Thursday’s Quotables #7: A Series of Unfortunate Events

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I’ve been coming across quite a few articles and things about Lemony Snicket’s “A Series of Unfortunate Events” (17 Legitimate Lessons We All Learned…What A Bad Beginning: Netflix And Lemony Snicket To Re-Adapt…, and Which A Series of Unfortunate Events Character…, just to name a few).  I LOVE these books.  They are my automatic go-to when I’ve had a yucky day, when I’m in the foulest of moods, and when I’m sick enough that my brain can’t handle anything above children’s fiction.  I also love reading them in November.  Unfortunately, I have too many other books that I’m trying to finish this month (which is almost halfway over already!), so I’m not going to start another, no matter how great or how quickly I can finish it.  However, sharing my favorite quotes from the books might be enough to satisfy me until I have an afternoon to pull one of them off the shelf.  There are far too many quotes to share all of them.  So, I’m only sharing quotes from books 1 through 6.  At some point in the future, I’ll share my favorite quotes from the rest of the series.

“If you are allergic to a thing, it is best not to put that thing in your mouth, particularly if the thing is cats” The Wide Window

I’m not allergic to cats. I love cats.  I wish I could afford to have a cat.  I’m also not allergic to anything else that I know of (except for the standard allergies that everyone has after living in Texas for awhile).  However, I love this quote because it humorously and intelligently states the obvious and doesn’t include “you idiot” or “duh”.  There’s no eye roll or condescension.  That’s one of the reasons I love these books so much.  The frequent stupidity of adults is pointed out without once ever making adults out to be inferior.  They’re human like everyone else, and they have faults and other things that trip them up or keep them from seeing the truth or paying attention to the important things.  The lesson to take away is not to avoid becoming an adult or that all adults are bad, but to avoid developing those ways of thinking that make you blind to reality. With one exception, the following quotes are similar to the first one in that they are statements of common sense, which isn’t so common after all.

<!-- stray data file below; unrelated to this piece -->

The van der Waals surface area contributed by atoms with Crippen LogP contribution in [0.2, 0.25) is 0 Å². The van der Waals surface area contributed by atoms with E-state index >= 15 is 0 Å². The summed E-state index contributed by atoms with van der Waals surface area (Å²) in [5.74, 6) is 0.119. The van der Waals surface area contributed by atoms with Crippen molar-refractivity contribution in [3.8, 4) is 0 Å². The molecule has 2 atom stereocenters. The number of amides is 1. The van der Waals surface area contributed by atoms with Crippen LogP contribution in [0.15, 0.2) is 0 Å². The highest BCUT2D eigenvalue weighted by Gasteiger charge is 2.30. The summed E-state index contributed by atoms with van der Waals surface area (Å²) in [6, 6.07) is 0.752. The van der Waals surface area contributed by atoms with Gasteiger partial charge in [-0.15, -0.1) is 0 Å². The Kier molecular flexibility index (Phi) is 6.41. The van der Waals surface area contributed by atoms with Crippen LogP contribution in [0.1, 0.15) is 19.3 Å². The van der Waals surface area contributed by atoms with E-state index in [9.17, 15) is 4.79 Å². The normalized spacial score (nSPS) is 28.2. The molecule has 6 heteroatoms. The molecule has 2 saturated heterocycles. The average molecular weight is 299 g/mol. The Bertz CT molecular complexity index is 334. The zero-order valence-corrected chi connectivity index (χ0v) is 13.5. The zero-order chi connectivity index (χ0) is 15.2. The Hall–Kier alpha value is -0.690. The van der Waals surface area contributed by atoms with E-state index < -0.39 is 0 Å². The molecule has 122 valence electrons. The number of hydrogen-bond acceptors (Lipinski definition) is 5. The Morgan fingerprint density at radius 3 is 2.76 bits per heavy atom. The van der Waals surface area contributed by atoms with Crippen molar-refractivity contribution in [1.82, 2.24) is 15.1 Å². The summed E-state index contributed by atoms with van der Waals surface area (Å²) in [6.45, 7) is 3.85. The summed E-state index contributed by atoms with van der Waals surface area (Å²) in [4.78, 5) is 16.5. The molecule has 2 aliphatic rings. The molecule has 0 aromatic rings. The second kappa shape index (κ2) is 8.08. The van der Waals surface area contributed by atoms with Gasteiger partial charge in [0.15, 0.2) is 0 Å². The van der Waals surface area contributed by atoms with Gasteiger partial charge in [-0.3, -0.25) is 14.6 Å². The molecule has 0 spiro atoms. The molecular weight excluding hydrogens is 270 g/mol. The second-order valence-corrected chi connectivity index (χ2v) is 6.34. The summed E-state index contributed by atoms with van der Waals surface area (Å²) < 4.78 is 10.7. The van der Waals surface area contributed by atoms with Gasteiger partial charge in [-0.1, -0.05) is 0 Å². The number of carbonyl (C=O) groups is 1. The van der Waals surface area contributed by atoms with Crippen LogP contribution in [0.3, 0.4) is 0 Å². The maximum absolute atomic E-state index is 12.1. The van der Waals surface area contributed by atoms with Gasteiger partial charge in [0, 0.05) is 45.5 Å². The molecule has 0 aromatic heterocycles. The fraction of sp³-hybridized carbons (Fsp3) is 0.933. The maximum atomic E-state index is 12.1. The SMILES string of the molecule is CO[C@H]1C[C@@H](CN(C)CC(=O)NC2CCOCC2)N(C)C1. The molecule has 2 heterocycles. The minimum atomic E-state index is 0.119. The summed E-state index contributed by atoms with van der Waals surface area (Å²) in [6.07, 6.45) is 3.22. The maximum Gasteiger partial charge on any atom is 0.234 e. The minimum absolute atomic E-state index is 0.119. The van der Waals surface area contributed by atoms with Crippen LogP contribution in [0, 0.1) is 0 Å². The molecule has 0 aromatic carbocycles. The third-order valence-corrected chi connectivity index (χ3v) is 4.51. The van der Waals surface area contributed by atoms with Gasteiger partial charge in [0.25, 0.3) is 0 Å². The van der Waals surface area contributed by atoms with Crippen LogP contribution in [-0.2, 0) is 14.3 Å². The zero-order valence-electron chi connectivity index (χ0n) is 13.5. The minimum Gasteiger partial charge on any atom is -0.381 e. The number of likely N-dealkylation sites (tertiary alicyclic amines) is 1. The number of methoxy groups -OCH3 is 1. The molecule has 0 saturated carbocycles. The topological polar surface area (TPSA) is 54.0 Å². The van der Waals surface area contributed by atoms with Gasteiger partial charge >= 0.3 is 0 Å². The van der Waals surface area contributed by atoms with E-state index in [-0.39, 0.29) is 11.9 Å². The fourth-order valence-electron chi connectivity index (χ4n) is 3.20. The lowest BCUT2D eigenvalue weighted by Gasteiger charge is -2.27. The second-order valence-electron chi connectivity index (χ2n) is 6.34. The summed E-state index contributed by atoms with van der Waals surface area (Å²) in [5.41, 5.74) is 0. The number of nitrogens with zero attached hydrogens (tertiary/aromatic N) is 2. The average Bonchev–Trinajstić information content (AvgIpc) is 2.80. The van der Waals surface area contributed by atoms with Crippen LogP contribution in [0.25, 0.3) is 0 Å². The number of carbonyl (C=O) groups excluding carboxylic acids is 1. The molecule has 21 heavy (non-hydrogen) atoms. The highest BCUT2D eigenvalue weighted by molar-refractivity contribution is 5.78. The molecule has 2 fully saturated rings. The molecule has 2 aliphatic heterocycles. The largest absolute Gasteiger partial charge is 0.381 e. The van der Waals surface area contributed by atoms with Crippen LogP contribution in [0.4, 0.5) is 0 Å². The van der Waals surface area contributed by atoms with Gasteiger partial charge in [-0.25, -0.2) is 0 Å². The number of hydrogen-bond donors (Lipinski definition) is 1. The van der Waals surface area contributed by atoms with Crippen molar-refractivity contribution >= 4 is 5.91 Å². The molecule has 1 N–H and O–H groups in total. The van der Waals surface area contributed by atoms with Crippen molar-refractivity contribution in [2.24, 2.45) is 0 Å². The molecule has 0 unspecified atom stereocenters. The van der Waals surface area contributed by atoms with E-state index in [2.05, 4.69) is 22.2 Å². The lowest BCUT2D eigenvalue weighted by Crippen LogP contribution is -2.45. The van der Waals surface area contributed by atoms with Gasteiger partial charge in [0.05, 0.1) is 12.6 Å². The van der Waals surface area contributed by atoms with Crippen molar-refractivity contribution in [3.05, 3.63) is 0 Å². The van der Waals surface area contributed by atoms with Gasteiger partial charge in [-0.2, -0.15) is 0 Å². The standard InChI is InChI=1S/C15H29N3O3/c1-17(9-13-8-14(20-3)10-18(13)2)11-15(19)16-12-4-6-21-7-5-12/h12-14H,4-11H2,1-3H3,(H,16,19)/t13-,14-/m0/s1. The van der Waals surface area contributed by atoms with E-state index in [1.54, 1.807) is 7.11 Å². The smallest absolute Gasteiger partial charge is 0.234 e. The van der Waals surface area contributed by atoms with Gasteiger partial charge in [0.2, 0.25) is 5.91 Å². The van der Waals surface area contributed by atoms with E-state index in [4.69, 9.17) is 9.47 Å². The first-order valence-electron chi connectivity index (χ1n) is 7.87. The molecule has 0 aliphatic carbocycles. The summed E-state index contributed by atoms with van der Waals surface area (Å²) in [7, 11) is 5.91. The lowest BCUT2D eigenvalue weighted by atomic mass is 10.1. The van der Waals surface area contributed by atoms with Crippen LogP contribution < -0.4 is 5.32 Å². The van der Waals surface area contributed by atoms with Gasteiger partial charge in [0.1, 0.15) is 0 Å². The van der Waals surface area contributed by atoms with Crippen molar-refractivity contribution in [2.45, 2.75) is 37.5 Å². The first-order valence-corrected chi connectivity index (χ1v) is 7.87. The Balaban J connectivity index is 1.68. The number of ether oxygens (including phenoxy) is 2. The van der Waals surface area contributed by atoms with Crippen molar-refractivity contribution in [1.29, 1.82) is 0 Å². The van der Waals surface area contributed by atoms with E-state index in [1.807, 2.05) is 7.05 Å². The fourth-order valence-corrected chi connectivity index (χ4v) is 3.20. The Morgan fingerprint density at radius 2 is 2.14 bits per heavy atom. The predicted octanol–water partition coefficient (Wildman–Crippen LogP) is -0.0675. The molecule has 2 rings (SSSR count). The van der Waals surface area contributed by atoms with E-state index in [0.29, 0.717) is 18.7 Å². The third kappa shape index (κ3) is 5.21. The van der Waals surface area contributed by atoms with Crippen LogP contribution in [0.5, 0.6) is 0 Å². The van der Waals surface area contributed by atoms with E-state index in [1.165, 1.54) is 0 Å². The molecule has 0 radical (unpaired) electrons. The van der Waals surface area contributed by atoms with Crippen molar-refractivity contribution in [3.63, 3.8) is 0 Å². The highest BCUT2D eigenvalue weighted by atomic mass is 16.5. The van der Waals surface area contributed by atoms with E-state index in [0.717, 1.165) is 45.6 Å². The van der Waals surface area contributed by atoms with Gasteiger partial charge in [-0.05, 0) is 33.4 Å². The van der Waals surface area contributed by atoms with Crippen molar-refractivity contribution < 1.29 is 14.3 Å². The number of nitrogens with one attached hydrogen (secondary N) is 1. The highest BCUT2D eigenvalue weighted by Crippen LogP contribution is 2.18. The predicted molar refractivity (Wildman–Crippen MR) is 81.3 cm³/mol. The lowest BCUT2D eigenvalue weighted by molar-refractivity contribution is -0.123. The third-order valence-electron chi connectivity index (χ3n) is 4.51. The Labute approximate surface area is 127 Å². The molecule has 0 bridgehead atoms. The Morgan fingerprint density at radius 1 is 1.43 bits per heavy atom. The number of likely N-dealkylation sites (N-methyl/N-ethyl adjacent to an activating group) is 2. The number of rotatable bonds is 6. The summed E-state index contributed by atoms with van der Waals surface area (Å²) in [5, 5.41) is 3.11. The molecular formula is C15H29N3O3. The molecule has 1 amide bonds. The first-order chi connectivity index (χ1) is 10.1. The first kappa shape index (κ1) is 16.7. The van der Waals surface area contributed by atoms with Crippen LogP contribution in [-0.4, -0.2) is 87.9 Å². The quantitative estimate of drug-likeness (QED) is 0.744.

“Being afraid of a monster under the bed is perfectly rational, because there may in fact be a monster under your bed at any time, ready to eat you all up, but a fear of realtors is an irrational fear.”The Wide Window

“Morning is one of the best times for thinking. When one has just woken up, but hasn’t yet gotten out of bed, it is a perfect time to look up at the ceiling, consider one’s life, and wonder what the future will hold.”The Ersatz Elevator

“There are many, many types of books in the world, which makes good sense, because there are many, many types of people, and everybody wants to read something different.”The Bad Beginning

“Just because something is typed-whether it is typed on a business card or typed in a newspaper or book-this does not mean that it is true.” The Wide Window

“The expression “following suit” is a curious one, because it has nothing to do with walking behind a matching set of clothing. If you follow suit, it means you do the same thing somebody else has just done. If all of your friends decided to jump off a bridge into the icy waters of an ocean or river, for instance, and you jumped in right after them, you would be following suit. You can see why following suit can be a dangerous thing to do, because you could end up drowning simply because somebody else thought of it first.”The Austere Academy

“As anyone who’s ever been to a doctor knows, doctors are not necessarily your friends, any more than mail deliverers are your friends, or butchers are your friends, or refrigerator repair-people are your friends. A doctor is a man or woman whose job it is to make you feel better, that’s all, and if you’ve ever had a shot you know that the statement ‘Doctors can’t hurt you’ is simply absurd.”The Miserable Mill

What are your favorite quotes?  Is there something else you learned from “A Series of Unfortunate Events”?